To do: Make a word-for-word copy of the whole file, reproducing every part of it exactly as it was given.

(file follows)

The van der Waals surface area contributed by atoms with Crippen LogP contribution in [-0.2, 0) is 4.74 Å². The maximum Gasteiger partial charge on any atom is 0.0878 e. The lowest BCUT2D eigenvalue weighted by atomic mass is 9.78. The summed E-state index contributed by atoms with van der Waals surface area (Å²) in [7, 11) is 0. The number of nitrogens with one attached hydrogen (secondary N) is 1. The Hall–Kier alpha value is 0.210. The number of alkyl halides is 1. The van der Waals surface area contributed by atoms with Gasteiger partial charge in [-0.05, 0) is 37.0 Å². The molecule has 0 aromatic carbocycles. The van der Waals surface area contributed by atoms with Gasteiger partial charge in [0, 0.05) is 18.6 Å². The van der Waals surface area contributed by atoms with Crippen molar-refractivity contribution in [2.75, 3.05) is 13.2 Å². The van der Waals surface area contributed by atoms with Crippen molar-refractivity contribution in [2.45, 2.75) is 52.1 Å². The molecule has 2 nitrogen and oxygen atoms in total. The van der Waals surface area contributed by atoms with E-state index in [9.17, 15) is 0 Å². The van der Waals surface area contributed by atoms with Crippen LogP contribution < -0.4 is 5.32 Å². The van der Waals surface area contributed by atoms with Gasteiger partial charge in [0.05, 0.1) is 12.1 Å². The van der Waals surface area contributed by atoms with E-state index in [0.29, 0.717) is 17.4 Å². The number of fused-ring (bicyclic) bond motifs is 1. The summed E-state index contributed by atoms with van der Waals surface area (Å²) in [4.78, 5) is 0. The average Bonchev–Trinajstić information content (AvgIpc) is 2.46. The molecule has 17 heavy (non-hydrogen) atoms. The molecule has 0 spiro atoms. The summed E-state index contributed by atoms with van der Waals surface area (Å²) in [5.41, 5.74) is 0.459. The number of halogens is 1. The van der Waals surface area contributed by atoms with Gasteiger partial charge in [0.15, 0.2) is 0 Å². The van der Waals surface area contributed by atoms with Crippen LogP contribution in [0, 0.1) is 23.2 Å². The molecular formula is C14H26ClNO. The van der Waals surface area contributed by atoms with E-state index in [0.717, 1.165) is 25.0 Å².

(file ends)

The van der Waals surface area contributed by atoms with Crippen LogP contribution in [-0.2, 0) is 4.74 Å². The maximum Gasteiger partial charge on any atom is 0.0878 e. The lowest BCUT2D eigenvalue weighted by atomic mass is 9.78. The summed E-state index contributed by atoms with van der Waals surface area (Å²) in [7, 11) is 0. The number of nitrogens with one attached hydrogen (secondary N) is 1. The Hall–Kier alpha value is 0.210. The number of alkyl halides is 1. The van der Waals surface area contributed by atoms with Gasteiger partial charge in [-0.05, 0) is 37.0 Å². The molecule has 0 aromatic carbocycles. The van der Waals surface area contributed by atoms with Gasteiger partial charge in [0, 0.05) is 18.6 Å². The van der Waals surface area contributed by atoms with Crippen molar-refractivity contribution in [2.75, 3.05) is 13.2 Å². The van der Waals surface area contributed by atoms with Crippen molar-refractivity contribution in [2.45, 2.75) is 52.1 Å². The molecule has 2 nitrogen and oxygen atoms in total. The van der Waals surface area contributed by atoms with E-state index in [9.17, 15) is 0 Å². The van der Waals surface area contributed by atoms with Crippen LogP contribution < -0.4 is 5.32 Å². The van der Waals surface area contributed by atoms with Gasteiger partial charge in [0.05, 0.1) is 12.1 Å². The van der Waals surface area contributed by atoms with E-state index in [0.29, 0.717) is 17.4 Å². The number of fused-ring (bicyclic) bond motifs is 1. The summed E-state index contributed by atoms with van der Waals surface area (Å²) in [4.78, 5) is 0. The average Bonchev–Trinajstić information content (AvgIpc) is 2.46. The molecule has 17 heavy (non-hydrogen) atoms. The molecule has 0 spiro atoms. The summed E-state index contributed by atoms with van der Waals surface area (Å²) in [5.41, 5.74) is 0.459. The number of halogens is 1. The van der Waals surface area contributed by atoms with Gasteiger partial charge in [0.15, 0.2) is 0 Å². The van der Waals surface area contributed by atoms with Crippen LogP contribution in [0, 0.1) is 23.2 Å². The molecular formula is C14H26ClNO. The van der Waals surface area contributed by atoms with E-state index in [0.717, 1.165) is 25.0 Å².